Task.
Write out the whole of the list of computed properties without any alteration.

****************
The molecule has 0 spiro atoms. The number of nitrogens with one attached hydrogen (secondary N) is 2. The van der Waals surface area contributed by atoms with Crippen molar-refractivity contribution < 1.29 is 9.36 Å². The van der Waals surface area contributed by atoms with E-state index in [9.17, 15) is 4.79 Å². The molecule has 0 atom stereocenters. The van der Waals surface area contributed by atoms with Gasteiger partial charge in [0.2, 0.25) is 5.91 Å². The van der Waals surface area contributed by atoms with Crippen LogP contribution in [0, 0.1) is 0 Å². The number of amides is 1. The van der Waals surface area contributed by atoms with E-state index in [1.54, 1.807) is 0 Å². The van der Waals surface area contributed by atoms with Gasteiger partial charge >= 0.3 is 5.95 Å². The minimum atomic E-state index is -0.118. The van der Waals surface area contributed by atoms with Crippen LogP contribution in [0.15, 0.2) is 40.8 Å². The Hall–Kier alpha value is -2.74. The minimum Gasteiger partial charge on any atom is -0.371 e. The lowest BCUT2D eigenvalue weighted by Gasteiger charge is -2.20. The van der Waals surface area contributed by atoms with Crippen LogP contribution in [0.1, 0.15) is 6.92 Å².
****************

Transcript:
The molecule has 0 spiro atoms. The number of nitrogens with one attached hydrogen (secondary N) is 2. The van der Waals surface area contributed by atoms with Crippen molar-refractivity contribution < 1.29 is 9.36 Å². The van der Waals surface area contributed by atoms with E-state index in [9.17, 15) is 4.79 Å². The molecule has 0 atom stereocenters. The van der Waals surface area contributed by atoms with Gasteiger partial charge in [0.2, 0.25) is 5.91 Å². The van der Waals surface area contributed by atoms with Crippen LogP contribution in [0, 0.1) is 0 Å². The number of amides is 1. The van der Waals surface area contributed by atoms with E-state index in [1.54, 1.807) is 0 Å². The van der Waals surface area contributed by atoms with Gasteiger partial charge >= 0.3 is 5.95 Å². The minimum atomic E-state index is -0.118. The van der Waals surface area contributed by atoms with Crippen LogP contribution in [0.15, 0.2) is 40.8 Å². The Hall–Kier alpha value is -2.74. The minimum Gasteiger partial charge on any atom is -0.371 e. The lowest BCUT2D eigenvalue weighted by Gasteiger charge is -2.20. The van der Waals surface area contributed by atoms with Crippen LogP contribution in [0.1, 0.15) is 6.92 Å².